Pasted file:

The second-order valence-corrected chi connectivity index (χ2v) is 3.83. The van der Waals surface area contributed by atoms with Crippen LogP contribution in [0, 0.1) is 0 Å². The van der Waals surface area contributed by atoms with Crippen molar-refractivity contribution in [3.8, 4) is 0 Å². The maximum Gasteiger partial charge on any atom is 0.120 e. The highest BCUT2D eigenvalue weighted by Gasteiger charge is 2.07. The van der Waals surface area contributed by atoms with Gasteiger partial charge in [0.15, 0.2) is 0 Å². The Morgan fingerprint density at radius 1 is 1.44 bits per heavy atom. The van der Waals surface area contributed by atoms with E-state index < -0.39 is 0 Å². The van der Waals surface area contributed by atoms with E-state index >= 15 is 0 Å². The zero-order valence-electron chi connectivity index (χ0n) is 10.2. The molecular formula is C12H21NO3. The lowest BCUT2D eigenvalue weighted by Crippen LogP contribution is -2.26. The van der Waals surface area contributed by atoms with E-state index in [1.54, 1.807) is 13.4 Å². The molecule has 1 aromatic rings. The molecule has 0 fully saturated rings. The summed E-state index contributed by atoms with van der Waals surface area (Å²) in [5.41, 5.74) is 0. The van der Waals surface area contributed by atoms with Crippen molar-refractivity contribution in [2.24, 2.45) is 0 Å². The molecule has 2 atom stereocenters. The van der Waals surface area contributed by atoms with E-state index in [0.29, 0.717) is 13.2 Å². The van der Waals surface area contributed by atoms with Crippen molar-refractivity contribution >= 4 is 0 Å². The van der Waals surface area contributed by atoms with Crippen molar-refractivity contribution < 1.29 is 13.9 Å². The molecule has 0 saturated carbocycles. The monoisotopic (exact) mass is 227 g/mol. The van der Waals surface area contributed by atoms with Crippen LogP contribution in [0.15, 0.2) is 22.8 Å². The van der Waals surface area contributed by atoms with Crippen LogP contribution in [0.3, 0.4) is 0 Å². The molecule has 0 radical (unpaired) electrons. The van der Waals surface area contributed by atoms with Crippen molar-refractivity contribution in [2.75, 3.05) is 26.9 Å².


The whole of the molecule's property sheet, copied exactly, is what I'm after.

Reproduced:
The second-order valence-corrected chi connectivity index (χ2v) is 3.83. The van der Waals surface area contributed by atoms with Crippen LogP contribution in [0, 0.1) is 0 Å². The van der Waals surface area contributed by atoms with Crippen molar-refractivity contribution in [3.8, 4) is 0 Å². The maximum Gasteiger partial charge on any atom is 0.120 e. The highest BCUT2D eigenvalue weighted by Gasteiger charge is 2.07. The van der Waals surface area contributed by atoms with Gasteiger partial charge in [0.15, 0.2) is 0 Å². The Morgan fingerprint density at radius 1 is 1.44 bits per heavy atom. The van der Waals surface area contributed by atoms with E-state index < -0.39 is 0 Å². The van der Waals surface area contributed by atoms with E-state index >= 15 is 0 Å². The zero-order valence-electron chi connectivity index (χ0n) is 10.2. The molecular formula is C12H21NO3. The lowest BCUT2D eigenvalue weighted by Crippen LogP contribution is -2.26. The van der Waals surface area contributed by atoms with E-state index in [1.54, 1.807) is 13.4 Å². The molecule has 1 aromatic rings. The molecule has 0 fully saturated rings. The summed E-state index contributed by atoms with van der Waals surface area (Å²) in [5.41, 5.74) is 0. The van der Waals surface area contributed by atoms with Crippen molar-refractivity contribution in [2.24, 2.45) is 0 Å². The molecule has 2 atom stereocenters. The van der Waals surface area contributed by atoms with E-state index in [0.29, 0.717) is 13.2 Å². The van der Waals surface area contributed by atoms with Crippen molar-refractivity contribution >= 4 is 0 Å². The van der Waals surface area contributed by atoms with Crippen molar-refractivity contribution < 1.29 is 13.9 Å². The molecule has 0 saturated carbocycles. The monoisotopic (exact) mass is 227 g/mol. The van der Waals surface area contributed by atoms with Crippen LogP contribution in [0.15, 0.2) is 22.8 Å². The van der Waals surface area contributed by atoms with Crippen LogP contribution in [0.3, 0.4) is 0 Å². The molecule has 0 radical (unpaired) electrons. The van der Waals surface area contributed by atoms with Crippen molar-refractivity contribution in [2.75, 3.05) is 26.9 Å².